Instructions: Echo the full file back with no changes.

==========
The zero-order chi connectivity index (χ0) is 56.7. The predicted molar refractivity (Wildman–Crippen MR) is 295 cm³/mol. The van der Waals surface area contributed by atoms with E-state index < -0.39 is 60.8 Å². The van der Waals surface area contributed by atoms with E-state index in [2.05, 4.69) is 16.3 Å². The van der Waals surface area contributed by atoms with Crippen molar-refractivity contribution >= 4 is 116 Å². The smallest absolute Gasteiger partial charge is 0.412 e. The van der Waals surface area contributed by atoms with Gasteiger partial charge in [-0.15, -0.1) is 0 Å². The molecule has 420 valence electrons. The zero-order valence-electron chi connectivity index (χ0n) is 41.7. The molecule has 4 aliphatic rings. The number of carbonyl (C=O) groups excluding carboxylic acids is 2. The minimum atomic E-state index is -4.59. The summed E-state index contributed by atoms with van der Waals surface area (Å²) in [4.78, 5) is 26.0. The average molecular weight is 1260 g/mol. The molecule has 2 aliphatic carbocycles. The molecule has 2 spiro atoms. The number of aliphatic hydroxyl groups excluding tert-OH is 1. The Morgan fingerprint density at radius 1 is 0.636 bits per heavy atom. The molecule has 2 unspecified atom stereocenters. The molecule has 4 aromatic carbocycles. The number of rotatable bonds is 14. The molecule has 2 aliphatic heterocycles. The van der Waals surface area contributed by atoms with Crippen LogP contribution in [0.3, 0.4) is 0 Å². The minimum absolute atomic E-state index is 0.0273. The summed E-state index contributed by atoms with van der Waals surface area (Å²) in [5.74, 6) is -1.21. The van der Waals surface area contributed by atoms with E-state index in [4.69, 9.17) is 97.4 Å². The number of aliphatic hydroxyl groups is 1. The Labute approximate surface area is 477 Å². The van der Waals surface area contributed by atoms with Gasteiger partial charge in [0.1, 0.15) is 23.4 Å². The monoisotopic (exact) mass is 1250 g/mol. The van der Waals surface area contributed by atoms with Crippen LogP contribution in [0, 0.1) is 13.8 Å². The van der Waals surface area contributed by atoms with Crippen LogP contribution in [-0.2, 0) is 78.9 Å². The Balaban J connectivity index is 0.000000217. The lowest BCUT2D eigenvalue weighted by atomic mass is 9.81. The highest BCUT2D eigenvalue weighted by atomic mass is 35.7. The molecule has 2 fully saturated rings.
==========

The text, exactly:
The zero-order chi connectivity index (χ0) is 56.7. The predicted molar refractivity (Wildman–Crippen MR) is 295 cm³/mol. The van der Waals surface area contributed by atoms with E-state index < -0.39 is 60.8 Å². The van der Waals surface area contributed by atoms with E-state index in [2.05, 4.69) is 16.3 Å². The van der Waals surface area contributed by atoms with Crippen molar-refractivity contribution >= 4 is 116 Å². The smallest absolute Gasteiger partial charge is 0.412 e. The van der Waals surface area contributed by atoms with Gasteiger partial charge in [-0.15, -0.1) is 0 Å². The molecule has 420 valence electrons. The zero-order valence-electron chi connectivity index (χ0n) is 41.7. The molecule has 4 aliphatic rings. The number of carbonyl (C=O) groups excluding carboxylic acids is 2. The minimum atomic E-state index is -4.59. The summed E-state index contributed by atoms with van der Waals surface area (Å²) in [4.78, 5) is 26.0. The average molecular weight is 1260 g/mol. The molecule has 2 aliphatic carbocycles. The molecule has 2 spiro atoms. The number of aliphatic hydroxyl groups excluding tert-OH is 1. The Morgan fingerprint density at radius 1 is 0.636 bits per heavy atom. The molecule has 2 unspecified atom stereocenters. The molecule has 4 aromatic carbocycles. The number of rotatable bonds is 14. The molecule has 2 aliphatic heterocycles. The van der Waals surface area contributed by atoms with Crippen LogP contribution in [0.3, 0.4) is 0 Å². The minimum absolute atomic E-state index is 0.0273. The summed E-state index contributed by atoms with van der Waals surface area (Å²) in [5.74, 6) is -1.21. The van der Waals surface area contributed by atoms with E-state index in [4.69, 9.17) is 97.4 Å². The number of aliphatic hydroxyl groups is 1. The Labute approximate surface area is 477 Å². The van der Waals surface area contributed by atoms with Gasteiger partial charge in [0.1, 0.15) is 23.4 Å². The monoisotopic (exact) mass is 1250 g/mol. The van der Waals surface area contributed by atoms with Crippen LogP contribution in [0, 0.1) is 13.8 Å². The van der Waals surface area contributed by atoms with Crippen LogP contribution in [-0.2, 0) is 78.9 Å². The Balaban J connectivity index is 0.000000217. The lowest BCUT2D eigenvalue weighted by atomic mass is 9.81. The highest BCUT2D eigenvalue weighted by atomic mass is 35.7. The molecule has 2 fully saturated rings.